by Debbie Yu, LAc
Acupuncture and Chinese medicine constitutes a whole medicine, but can often be difficult to understand due to language (qi, blood, yin, yang, zang-fu, meridians, etc). There are more similarities between Eastern and Western medicine than you may think. Continue reading for a correlation between cortisol and “Liver qi stagnation” and the pathologies stress can create.
Stress triggers the hypothalamic-pituitary-adrenal axis (HPA axis), a complex neuro-endocrine system in the body, which in the end, stimulates the adrenal cortex to produce cortisol, a stress hormone.
Vitamin B6 is a water-soluble vitamin, in that the body cannot store it. Three examples of B6 functions are: 1. Making hemoglobin (the oxygen carrying protein of red blood cells), 2. Maintaining normal nerve function, and 3. Properly absorbing magnesium for tear production.
Chronic stress leads to chronic high levels of cortisol. This can deplete vitamin B6 (just one example). Deficiency of B6 can lead to an anemia similar to iron-deficiency anemia, poor cognitive function, depression, neuropathy, visual problems, and dry eyes.
These three examples of B6 functions above are related to the Chinese medicine concepts of Liver blood and Liver yin. Blood and yin are nourishing by nature. Furthermore, the Liver “opens to the eyes,” allowing the blood to nourish the eyes, and “dominates the tendons,” ensuring adequate flow and nutrients to the extremities.
In Traditional Chinese Medicine, stress causes the Liver qi to stagnate. Chronic Liver qi stagnation can deplete the Liver blood and yin. Liver blood and yin deficiency lead to dry eyes, blurry vision, limited flexibility, numbness or spasms in extremities. General blood deficient signs and symptoms include pale complexion, pale conjunctiva, pale nails, dry skin, insomnia, and fatigue.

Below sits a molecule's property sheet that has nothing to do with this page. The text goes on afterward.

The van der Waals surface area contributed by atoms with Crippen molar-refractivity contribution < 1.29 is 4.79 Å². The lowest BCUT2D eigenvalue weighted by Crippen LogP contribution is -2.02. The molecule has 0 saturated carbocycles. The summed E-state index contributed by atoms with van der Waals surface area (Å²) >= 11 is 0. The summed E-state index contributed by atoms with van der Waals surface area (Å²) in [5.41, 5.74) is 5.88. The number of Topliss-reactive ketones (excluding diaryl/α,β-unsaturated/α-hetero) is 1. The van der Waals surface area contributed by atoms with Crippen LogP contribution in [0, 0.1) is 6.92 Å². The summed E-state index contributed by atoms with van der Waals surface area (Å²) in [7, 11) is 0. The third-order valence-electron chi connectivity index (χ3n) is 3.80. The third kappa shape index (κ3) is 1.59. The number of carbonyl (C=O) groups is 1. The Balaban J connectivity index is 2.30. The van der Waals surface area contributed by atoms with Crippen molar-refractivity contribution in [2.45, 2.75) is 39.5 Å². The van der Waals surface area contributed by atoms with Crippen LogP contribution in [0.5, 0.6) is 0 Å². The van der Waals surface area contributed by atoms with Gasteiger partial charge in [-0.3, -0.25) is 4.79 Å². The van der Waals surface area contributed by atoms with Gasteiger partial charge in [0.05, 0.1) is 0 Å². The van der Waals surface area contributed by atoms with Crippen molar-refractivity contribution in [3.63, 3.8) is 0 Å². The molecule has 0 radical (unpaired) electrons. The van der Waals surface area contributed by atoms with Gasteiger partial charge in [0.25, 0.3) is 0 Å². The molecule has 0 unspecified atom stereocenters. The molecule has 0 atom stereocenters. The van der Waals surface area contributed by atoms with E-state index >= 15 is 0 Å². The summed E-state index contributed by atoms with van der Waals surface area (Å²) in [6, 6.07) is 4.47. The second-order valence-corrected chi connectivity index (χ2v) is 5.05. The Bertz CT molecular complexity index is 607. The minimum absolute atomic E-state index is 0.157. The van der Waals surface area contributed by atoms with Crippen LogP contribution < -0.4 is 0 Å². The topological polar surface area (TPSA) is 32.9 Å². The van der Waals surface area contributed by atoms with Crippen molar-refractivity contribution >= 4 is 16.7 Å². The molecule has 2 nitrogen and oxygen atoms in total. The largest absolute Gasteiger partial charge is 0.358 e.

Foods that nourish the blood are foods that are high in protein. These include various fish and meats, beans and seeds. Foods that nourish the yin are usually fatty or high in moisture. Asparagus, avocado, and bananas are some of the best vegetables for yin. These examples are all good sources of vitamin B6.
It is best to simultaneously nourish the Liver blood (supplement Vitamin B6) and soothe the Liver qi to prevent further depletion of the blood. Soothing Liver qi means to reduce chronic stress and encourage homeostasis (in this case, of the natural rhythm of cortisol).
The amount of cortisol in the blood undergoes a diurnal variation. In people with normal levels, cortisol should peak around 8am and should gradually decrease and be lowest around midnight to 4am. In people with Cushing’s syndrome or with chronic fatigue, cortisol levels can be flattened or lowest in the morning and highest at night.
This also correlates with Chinese Medicine’s concept on yin and yang. The yang is highest during the first half of the day. As the day progresses the yang declines and the yin increases and is what grounds us at night to sleep. If a person has stress due to Liver qi stagnation, not only do they have a relative excess of yang, but also they will often wake during the “Liver time,” between 1 and 3am.
So depending on the person, and the time of day, the cortisol level may need to rise or lower. Acupuncture has been studied with numerous chemicals and hormones, and has been shown countless times that it has a strong regulatory or modulating effect. Acupuncture can help the body find it’s homeostasis.
Scott, Elizabeth. “Cortisol and Stress: How to Stay Healthy.” About.com. Medical Review Board, 22 Sept. 2011. Web. 4 Mar. 2012. <http://stress.about.com/od/stresshealth/a/cortisol.htm>.
“Vitamin B6: MedlinePlus Medical Encyclopedia.” MedlinePlus. U.S. National Library of Medicine, 28 Feb. 2012. Web. 04 Mar. 2012. <http://www.nlm.nih.gov/medlineplus/ency/article/002402.htm>.
“WHFoods: The World’s Healthiest Foods.” The World’s Healthiest Foods.The George Mateljan Foundation, 2012. Web. 04 Mar. 2012. <http://www.whfoods.com/whoweare.php>.